The second issue of MAI Journal for 2015 - Volume 4, Issue 2 - is now available online. This is a general issue which contains six articles and one book review that engage with various themes including pōwhiri and ethnic performativity, indigeneity and external citizenship rights, diabetes prevention, early childhood education, Māori adolescent identity formation and Māori models of health and well-being.

Friday, May 29, 2015

MAI Journal is now calling for papers to be considered for our second general issue of Volume 4 (2015). We welcome submissions all year round, however, for consideration for this issue, articles should reach us no later than the 17th of August 2015. We recommend early submission.

Tuesday, May 26, 2015

The first issue of MAI Journal for 2015 - Volume 4, Issue 1 - is now available online. This is a general issue which consists of six articles and two book reviews, covering a range of themes including Māori identity formation, Māori fire use and management practices, Māori food security and sovereignty, indigenous peoples’ experiences of entering tertiary education, as well as indigenous research methodologies.

Tuesday, December 16, 2014

MAI Journal is now calling for papers to be considered for one of our general issues of Volume 4 (2015). We welcome submissions all year round, however, for consideration for the first issue of 2015, articles should reach us no later than the 16th of February 2015. We recommend early submission.

Thursday, December 11, 2014

The third issue of MAI Journal for 2014 - Volume 3 Issue 3 - is now available online. This is a general issue consisting of seven articles which cover a diverse variety of themes including: Māori women's experiences of incarceration, the intergenerational transfer of historical trauma, positive youth development for Rangatahi Māori, kaupapa Māori methods of research, indigenous research ethics and models for measuring iwi vitality.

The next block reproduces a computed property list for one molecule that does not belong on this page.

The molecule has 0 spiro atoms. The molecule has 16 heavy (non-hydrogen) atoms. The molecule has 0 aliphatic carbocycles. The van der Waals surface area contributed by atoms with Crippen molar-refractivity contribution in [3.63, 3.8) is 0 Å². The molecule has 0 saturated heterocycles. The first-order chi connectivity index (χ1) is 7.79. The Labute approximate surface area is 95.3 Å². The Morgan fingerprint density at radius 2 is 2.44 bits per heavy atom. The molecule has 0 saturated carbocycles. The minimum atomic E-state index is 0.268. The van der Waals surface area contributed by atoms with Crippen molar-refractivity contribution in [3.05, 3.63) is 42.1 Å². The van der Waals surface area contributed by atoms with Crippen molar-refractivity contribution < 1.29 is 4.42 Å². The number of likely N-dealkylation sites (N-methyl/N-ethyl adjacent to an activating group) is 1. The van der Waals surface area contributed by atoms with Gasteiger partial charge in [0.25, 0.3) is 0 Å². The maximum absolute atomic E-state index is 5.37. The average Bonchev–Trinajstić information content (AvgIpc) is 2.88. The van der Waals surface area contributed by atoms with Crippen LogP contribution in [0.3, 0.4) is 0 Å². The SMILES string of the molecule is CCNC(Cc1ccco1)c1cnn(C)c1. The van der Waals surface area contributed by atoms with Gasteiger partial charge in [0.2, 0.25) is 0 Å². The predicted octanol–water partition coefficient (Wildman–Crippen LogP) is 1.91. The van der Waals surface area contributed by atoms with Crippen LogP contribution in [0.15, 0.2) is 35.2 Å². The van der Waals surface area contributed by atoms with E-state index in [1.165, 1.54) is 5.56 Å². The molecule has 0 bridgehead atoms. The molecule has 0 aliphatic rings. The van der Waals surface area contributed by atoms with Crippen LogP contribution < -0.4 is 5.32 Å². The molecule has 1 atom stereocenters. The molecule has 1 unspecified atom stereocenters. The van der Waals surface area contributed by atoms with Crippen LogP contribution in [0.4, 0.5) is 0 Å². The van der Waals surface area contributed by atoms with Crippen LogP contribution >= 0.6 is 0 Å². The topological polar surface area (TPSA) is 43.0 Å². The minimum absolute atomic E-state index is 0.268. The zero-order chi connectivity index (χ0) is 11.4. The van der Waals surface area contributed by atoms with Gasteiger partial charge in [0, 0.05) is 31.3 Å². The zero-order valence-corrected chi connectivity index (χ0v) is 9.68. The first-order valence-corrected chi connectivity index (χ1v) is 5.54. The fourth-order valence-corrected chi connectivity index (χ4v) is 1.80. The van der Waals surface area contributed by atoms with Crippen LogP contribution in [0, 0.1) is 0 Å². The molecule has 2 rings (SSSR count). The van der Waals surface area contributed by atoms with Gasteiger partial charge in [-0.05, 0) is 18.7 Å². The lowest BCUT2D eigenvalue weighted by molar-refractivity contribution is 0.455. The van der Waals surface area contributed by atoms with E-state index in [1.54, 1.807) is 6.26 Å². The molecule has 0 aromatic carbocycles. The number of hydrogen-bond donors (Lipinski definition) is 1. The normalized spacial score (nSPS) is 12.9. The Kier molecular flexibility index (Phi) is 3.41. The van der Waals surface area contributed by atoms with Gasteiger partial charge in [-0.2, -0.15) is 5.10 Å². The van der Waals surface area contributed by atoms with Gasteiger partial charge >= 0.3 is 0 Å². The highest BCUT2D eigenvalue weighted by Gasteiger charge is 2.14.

Thursday, December 11, 2014

The second issue of MAI Journal for 2014 - Volume 3 Issue 2 - is now available online. This is a special themed issue which focuses on the concept of resilience written from Māori perspectives. It is composed of six articles on topics such as indigenous resistance to the state, whānau and resilience, palliative care, community-based responses to HIV and other chronic conditions, and Māori responses to the earthquakes which struck Christchurch between 2010 and 2011.

Monday, December 9, 2013

Lessons from the E Moe, Māmā: Maternal Sleep and Health in Aotearoa/New Zealand study were published in the latest issue of MAI Journal: A New Zealand Journal of Indigenous Scholarship, published by Ngā Pae o te Māramatanga. Authors Dr Sarah-Jane Paine, Monique Priston, Dr T. Leigh Signal, Bronwyn Sweeney and Diane Muller describe how they developed strategies to recruit and retain pregnant Māori women into a longitudinal study of maternal sleep, health and wellbeing.

Tuesday, May 28, 2013

In new research published this week, the significance of New Zealand’s Whānau Ora policy is examined. The analysis appears in the latest issue of MAI Journal: A New Zealand Journal of Indigenous Scholarship, published by Ngā Pae o te Māramatanga. Dr Amohia Boulton, Jennifer Tamehana and Dr Tula Brannelly in their paper titled “Whānau-centred health and social service delivery in New Zealand” offer their observations on how important this new policy approach has been, and will be in the coming years.